BEATTY TWP - Chris O’Connor sat barefoot cleaning his boat on Sunday morning at The Landing north of Cook. The late morning ritual shined up his old 1956 Shepherd boat for visitors to the annual …
BEATTY TWP - Chris O’Connor sat barefoot cleaning his boat on Sunday morning at The Landing north of Cook. The late morning ritual shined up his old 1956 Shepherd boat for visitors to the annual Lake Vermilion Antique and Vintage Boat Show.
The show is most known for several wooden boats which are displayed each year.
More than a hundred people made their way onto the rickety, narrow wooden docks to see nearly two dozen boats restored to their former glory.
“I’ve been doing this for more than 30 years,” O’Connor said. “I just love the look of the wood.”
O’Connor was one of the founders of the boat show 29 years ago when he volunteered to help a group of boaters debut the show at the docks of the old Bayview Resort near Fortune Bay in the 1980s.
Since then, he said, his boats have appeared in nearly every show, whether at the old Bayview Resort or the show’s present home at The Landing.
O’Connor’s Shepherd boat is his fifth boat he’s restored since finding the hobby decades ago. It was acquired in 1999 from a dealer in Montreal, Canada.
From original mahogany air scoops to the original steering wheel, no detail was left unfinished in the old boat’s restoration in its nearly two decades on Minnesota lakes.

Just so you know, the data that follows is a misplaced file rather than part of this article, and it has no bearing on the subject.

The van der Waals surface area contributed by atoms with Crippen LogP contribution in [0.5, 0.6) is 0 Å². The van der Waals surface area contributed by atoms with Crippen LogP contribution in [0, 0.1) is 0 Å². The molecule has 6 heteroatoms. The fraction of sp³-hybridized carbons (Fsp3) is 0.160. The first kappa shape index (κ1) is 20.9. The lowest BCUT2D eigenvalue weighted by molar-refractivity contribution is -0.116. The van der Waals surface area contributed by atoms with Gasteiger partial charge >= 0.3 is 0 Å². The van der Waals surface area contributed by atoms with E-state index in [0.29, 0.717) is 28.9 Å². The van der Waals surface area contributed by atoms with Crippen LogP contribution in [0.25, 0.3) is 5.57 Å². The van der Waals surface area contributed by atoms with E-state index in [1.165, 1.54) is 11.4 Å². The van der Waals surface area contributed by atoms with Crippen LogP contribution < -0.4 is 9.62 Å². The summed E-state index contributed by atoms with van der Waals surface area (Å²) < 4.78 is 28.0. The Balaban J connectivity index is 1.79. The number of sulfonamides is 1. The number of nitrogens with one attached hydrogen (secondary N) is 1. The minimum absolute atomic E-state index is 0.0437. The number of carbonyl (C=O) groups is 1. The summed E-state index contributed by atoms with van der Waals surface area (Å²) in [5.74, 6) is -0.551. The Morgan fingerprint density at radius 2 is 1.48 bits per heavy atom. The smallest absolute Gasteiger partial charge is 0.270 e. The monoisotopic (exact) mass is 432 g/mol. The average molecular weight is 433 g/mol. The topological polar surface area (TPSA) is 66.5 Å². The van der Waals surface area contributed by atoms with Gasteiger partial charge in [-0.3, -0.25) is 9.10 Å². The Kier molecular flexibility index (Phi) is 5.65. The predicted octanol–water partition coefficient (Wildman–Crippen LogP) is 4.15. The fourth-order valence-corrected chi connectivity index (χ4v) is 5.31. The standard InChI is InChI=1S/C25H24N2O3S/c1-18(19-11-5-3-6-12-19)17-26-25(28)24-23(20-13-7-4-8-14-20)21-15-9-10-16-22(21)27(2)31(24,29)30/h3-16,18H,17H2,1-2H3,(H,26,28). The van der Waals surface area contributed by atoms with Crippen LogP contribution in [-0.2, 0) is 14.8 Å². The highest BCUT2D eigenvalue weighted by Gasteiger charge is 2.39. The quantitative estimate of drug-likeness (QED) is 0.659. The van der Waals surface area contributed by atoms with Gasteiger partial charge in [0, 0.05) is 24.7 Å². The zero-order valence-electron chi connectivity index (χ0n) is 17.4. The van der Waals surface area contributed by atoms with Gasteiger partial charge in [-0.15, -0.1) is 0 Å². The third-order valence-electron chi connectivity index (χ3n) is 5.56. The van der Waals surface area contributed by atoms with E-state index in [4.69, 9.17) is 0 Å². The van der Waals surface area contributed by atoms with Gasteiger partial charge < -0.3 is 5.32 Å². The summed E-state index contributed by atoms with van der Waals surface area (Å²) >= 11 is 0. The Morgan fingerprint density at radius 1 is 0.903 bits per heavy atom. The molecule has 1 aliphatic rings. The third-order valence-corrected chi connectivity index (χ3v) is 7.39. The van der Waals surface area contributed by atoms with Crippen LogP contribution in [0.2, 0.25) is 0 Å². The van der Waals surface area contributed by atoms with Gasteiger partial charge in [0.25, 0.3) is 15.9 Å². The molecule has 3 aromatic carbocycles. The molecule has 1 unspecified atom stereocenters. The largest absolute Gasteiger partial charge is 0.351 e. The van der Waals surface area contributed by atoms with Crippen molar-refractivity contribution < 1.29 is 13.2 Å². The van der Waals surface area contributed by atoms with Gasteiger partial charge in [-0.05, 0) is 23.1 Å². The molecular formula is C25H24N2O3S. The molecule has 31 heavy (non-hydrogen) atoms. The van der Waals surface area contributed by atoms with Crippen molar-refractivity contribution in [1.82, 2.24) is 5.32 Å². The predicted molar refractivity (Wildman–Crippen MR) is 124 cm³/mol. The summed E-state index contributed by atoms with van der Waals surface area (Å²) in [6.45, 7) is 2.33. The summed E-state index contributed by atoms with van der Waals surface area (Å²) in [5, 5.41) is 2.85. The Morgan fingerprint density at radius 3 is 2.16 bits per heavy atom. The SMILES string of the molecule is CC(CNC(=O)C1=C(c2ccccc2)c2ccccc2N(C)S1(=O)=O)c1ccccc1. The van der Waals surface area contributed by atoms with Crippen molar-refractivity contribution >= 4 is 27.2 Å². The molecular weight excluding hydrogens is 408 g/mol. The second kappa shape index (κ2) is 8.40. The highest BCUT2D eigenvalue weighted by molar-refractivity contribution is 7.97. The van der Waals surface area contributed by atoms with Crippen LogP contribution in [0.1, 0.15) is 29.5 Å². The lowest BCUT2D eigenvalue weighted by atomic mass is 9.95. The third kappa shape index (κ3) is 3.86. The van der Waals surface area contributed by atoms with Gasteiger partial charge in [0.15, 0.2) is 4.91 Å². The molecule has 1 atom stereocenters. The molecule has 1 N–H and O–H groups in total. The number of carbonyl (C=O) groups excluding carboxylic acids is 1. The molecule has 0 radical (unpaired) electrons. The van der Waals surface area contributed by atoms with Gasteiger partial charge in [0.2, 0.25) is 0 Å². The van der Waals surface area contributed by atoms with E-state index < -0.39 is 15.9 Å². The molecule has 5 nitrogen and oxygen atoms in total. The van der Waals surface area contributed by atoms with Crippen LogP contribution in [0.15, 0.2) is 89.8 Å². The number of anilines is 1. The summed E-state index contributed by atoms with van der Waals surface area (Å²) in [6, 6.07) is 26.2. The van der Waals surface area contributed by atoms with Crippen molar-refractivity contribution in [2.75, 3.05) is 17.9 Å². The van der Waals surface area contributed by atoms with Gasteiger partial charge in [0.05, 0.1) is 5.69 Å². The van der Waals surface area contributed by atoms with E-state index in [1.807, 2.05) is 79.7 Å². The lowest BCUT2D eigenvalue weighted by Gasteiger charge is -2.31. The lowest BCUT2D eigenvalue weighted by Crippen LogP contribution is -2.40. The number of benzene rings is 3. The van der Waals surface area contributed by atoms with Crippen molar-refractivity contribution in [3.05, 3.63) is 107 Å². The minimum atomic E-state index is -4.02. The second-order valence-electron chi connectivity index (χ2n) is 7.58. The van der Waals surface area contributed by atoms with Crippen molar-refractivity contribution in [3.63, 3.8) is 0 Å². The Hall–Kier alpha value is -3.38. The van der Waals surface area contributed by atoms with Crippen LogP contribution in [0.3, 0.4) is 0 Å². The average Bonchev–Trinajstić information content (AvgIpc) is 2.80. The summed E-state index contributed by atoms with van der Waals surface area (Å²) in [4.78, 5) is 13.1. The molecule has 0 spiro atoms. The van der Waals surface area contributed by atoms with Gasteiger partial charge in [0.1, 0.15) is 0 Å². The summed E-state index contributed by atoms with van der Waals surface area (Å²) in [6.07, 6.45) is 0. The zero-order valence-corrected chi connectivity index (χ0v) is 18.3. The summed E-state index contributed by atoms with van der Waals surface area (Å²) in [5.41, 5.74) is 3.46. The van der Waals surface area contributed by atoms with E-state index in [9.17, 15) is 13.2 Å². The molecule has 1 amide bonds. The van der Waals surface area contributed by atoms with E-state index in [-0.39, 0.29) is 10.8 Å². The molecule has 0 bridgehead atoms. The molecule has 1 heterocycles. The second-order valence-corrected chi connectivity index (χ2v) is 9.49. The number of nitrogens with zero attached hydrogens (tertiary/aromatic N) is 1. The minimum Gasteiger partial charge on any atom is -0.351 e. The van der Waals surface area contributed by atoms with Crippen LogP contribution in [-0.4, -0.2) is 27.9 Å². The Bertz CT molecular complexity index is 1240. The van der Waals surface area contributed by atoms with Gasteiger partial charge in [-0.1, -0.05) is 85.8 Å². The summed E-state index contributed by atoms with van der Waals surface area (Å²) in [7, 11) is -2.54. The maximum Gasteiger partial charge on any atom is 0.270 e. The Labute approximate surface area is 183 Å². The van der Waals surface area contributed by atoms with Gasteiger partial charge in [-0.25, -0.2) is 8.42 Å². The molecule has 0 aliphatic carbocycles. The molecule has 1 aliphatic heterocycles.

The boat, O’Connor said, which was also originally manufactured in Canada, has unique features, including the wooden scoops. He said since similar modeled boats made in the United States almost always used chrome trimming instead of remaining consistent with the craft’s wooden framework.
The captain, who spends most of the year in his home town of Minneapolis, said his passion for the water crafts came from another hobby – model airplanes – and while the method of travel for each is different, O’Connor said the basic principles of working with the old wood is the same.
Across the docks, Paul Ludlow showed off his 1987 Skiff Craft.
Ludlow said wooden boats ran in his family’s blood, with his grandfather purchasing the family’s first in 1947.
Where O’Connor has made restoration a major part of the hobby, Ludlow said his boat was more for leisure, and he had purchased it with that intent.
He added there were other boats in the family, including his grandfather’s original and many were restored and maintained by various family members. Boats were not the only sights and sounds on Sunday.
The Lake Vermilion Fire Brigade was an honorary sponsor of the event, and not only had their own watercraft docked to show off, but also an information and souvenir booth for people to view when their legs got a little shaky from walking the docks.
Representatives from the Bob Stouts Land o’ Lakes chapter of the Boat Restoration Society also had information handy for future captains who may want to get into the hobby of wooden boat restoration.
Live music was provided by the local band, Bittersweet.